School open days – a chance for the head teachers and principals to sell their secondary schools to local parents and pitch all of the unique benefits their hub of education carries.
I have written this blog post to give an account of my thoughts from not only a recruitment consultants perspective, but that of a parent as well. I really got to see the different ways in which heads perceive their schools and Academies. Each Head also has different persuasive abilities and skills in presenting their school to their audience.
As the open evening season draws to a close, I begin to reflect on the Principals I have seen, and will within this blog post, discuss the pros can cons of their presentations and set them in context against the school being presented.
The first institution I went to was an academy in South London which had recently been taken over by a well known Federation. The Principal was confident and charming with a “can do” attitude. When he delivered his speech, he was so convincing that I (from the talk alone) would have thought the school was an established Academy already on a plateau of excellent results with established buildings and long serving staff. This wasn’t because there was any massaging of figures; it was because the Principal’s approach was so confident. There is no doubt that this Academy is a butterfly emerging from the chrysalis of the old school!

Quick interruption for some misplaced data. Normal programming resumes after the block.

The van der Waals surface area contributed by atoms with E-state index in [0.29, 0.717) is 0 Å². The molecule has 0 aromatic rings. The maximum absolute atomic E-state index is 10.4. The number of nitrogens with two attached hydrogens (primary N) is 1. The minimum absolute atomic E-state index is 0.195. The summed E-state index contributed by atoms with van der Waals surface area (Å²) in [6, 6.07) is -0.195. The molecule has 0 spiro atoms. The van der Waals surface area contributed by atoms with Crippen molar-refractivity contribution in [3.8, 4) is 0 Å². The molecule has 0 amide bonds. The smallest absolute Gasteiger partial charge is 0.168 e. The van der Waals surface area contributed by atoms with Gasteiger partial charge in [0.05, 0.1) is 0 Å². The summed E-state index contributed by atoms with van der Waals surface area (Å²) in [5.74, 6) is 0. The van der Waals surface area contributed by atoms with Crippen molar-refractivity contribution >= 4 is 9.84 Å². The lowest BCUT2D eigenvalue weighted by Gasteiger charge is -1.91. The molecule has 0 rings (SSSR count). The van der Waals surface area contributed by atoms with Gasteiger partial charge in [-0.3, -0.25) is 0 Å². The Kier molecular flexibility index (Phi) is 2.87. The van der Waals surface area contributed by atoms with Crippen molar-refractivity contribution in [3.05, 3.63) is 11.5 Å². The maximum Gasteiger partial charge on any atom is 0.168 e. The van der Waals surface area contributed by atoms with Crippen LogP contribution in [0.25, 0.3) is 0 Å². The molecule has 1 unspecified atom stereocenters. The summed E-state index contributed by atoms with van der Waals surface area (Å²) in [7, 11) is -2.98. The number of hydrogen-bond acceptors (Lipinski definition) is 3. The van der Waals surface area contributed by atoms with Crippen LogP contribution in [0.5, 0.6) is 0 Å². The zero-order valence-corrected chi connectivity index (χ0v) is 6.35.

The second was a small Roman Catholic mixed school with a recent rebuild and an emphasis on caring and spirituality as opposed to the first which was centred on raising academic achievement. As a parent who found secondary school quite intimidating myself, I found something very comforting about the presentation of this school. The Head Teacher claimed to know all 700 children’s names (and I believe that is absolutely true). She seemed very approachable and demonstrated prior knowledge of several parents in the audience whose children had been through the school before. There was less of a mention of results and more ambition to bring up spiritual, rounded young people.
The last institution I visited was a large academy, completely new, with very experienced senior managers. There seemed to be an essence of freedom here in which teachers and heads could shape the institution from the ground up (as it was built) along with its policies. The teachers reported that teaching there was so much fun, even compared to other good schools. They claimed the lessons were fun because of the rituals and routines which students engage in, which really do succeed in making them fully participating learners. The Principal was passionate about explaining these rituals, routines and structures built into the day and the curriculum which work to engage students of all abilities. I came away with the impression that this was a place where everyone could succeed. This was partly because the experience of the managers had been allowed to blossom and shape the design of school life in this establishment. The Principal seemed like he knew all of this back to front – but his presentation was possibly more “technical” (in an educational systems sense) than the others. Like the first there was not so much mention of care, and leaning towards making everyone feel at home.
Overall, I came away from the three presentations aware of the competition there now is between Secondary educational institutions. Standards are high and “sink” schools simply do not exist any more which in turn puts increasing amounts of pressure on teachers to get their kids acing exams.
Tell us your thoughts!Which secondary school would you prefer out of the three and why?